The Ultimate Guide For Indian Festivals – Part 1

India is often portrayed as a place that is known for some religions and dialects, but it should be depicted as a place where there are festivals. A few festivals are watched all through the nation; others have specific provincial affiliations. India praises occasions and festivals of the lots of beliefs in the world. In one district or another, festivals happen practically regularly, each with the uniqueness of its own. Every festival in every locale has its own specific food and desserts proper to the season and products, and days are spent in their cautious planning.

There are three National occasions:

Independence (Freedom) Day:

This is praised on 15th August as India picked up autonomy from British rule on this day in 1947.

Republic Day:

This is praised on 26th January. On this day India turned into a republic.

Gandhi Jayanti:

This is praised on second October which is the father of the country Mahatma Gandhi’s birthday.


Deepawali is the Festival of Lights. Deepawali is the event of satisfaction and celebration for everyone in India. All the enlightenment and firecrackers, euphoria and celebration, signifies the triumph of good powers over those of underhandedness. Deepawali symbolizes the triumph of uprightness and the removal of darkness. Deepawali festival continues for 5 days.

In North India, Deepawali is connected with the arrival of Sri Rama to Ayodhya after vanquishing the evil spirit Ravana. The people of Ayodhya, with the happiness of victory, invited Rama to celebration and light of the capital. In South India, Diwali is commanded to remember the triumph of Lord Krishna over the evil Narakasura. To the Jains, Deepawali has an additional significance to the immense occasion of Mahavira achieving the Eternal Bliss of Nirvana.

Diwali is principally a 5-day festival but people begin to get ready for Diwali weeks ahead by cleaning and improving their homes. It is said that Lakshmi, Goddess of wealth goes into the house that is clean and nicely lit up. It is additionally the start of the new money related year for the business group.

Bhai Dooj:

Bhaiya Duj is the festival that is commended on the fifth day of Diwali and it falls on the second day after Diwali that is on ‘Shukla Paksha Dwitiya’ in the Hindi month of ‘Kartik’. “Dwitiya” signifies “Duj” or the second day after the new moon. This festival is known in different districts by different names, such as, ‘Bhai-Dooj’ in North India, ‘Bhav-Bij’ in Maharashtra, ‘Bhai-Phota’ in Bengal and ‘Bhai-Teeka’ in Nepal.

On this day sisters do “aarti” of their siblings and apply a beautiful “Tilak” or “Teeka” on their brow. Then, they give gifts and desserts to each other. Sisters are lavished with gifts, treats, and blessings from their siblings.

Dussehra or Vijayadashmi:

Dussehra or Navratri is one of the most famous festivals of India. Dussehra is the commemoration of the triumph of Goddess Durga over the bison-headed devil, Mahishasura, giving the goddess her name Mahishasura-Mardini (the slayer of Mahishasura). Dussehra celebrates the triumph of Lord Rama over Ravana of Lanka. The subject of this festival is the triumph of good over evil.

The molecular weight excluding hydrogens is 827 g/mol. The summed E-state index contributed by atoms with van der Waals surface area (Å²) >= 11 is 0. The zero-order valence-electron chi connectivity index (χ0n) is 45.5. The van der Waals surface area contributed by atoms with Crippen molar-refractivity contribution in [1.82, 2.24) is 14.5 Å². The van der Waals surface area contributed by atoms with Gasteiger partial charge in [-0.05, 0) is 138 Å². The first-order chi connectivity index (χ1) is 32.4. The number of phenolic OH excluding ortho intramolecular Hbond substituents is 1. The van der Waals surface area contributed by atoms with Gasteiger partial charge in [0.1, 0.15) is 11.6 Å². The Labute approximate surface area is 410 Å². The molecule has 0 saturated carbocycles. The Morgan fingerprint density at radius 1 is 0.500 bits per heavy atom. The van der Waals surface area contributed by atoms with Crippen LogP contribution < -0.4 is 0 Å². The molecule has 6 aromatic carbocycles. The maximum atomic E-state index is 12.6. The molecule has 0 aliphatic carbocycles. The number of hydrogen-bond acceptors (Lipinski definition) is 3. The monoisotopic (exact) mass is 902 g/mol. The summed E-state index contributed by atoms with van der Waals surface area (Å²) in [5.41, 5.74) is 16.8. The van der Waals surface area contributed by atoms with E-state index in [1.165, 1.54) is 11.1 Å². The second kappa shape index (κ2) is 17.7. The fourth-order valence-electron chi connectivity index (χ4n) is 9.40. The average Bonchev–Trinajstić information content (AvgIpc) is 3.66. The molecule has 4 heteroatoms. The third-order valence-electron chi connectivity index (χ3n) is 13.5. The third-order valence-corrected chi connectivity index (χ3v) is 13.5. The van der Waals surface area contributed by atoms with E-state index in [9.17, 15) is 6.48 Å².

Ganesh Chaturthi:

Ganesh Chaturthi, the birthday of Lord Ganesh, is praised in August-September. Ganesh is the elephant-headed child of Goddess Parvati and Lord Shiva.

In Maharashtra, it is a most imperative festival and is commended for 10 days. It is praised from fourth to the fourteenth day of a splendid fortnight of Bhadrapad month. In Tamil Nadu, Maharashtra and Andhra Pradesh, pictures of Ganesh made of unbaked mud are placed on this day in each house. An amazing sweet called Modak is prepared on this occasion.


The full-moon day in February-March is praised as Holi, the festival of colors. Holi is a festival of fun and joy for people of any age. People through colors on each other. Holi signifies the begin of spring and end of winter. People praise the colorful day.

The main cause of this festival changes in North and South India.

In the South, particularly in Tamil Nadu and Kerala, it is trusted that Kama Deva, the God of love, pointed his bolt at his wife Rati. The bolt hit Shiva by error. The Kama was blazed to fiery remains by the flame leaving the third eye of the rankled Lord Shiva.

Rati was so depressed that Shiva yielded and allowed her the ability to see Kama Deva but without a physical structure. In Tamil Nadu, the festival known as Kaman vizha, Kaman pandigai, or Kama Dahanam recognizes the smoldering of Kama.

In the North, it is trusted that a strong King Hiranyakashipu requested his people to love him as a God. But Prahlad, his only child, declined to see his dad as a God since he worships Lord Vishnu. The King attempted to kill his child, but every time Prahlad was spared as he took the name of Vishnu.

Lastly, Prahlad’s close relative Holika, asserting herself to be flame resistant, took the child in her lap and sat in the flame to blaze him alive. When the flame died down, the ruler found, the kid alive while Holika had died.

In North India, grains are offered to Agni, the God of Fire. Holi flame is an image of pulverization of all rottenness and contamination be it physical or mental.

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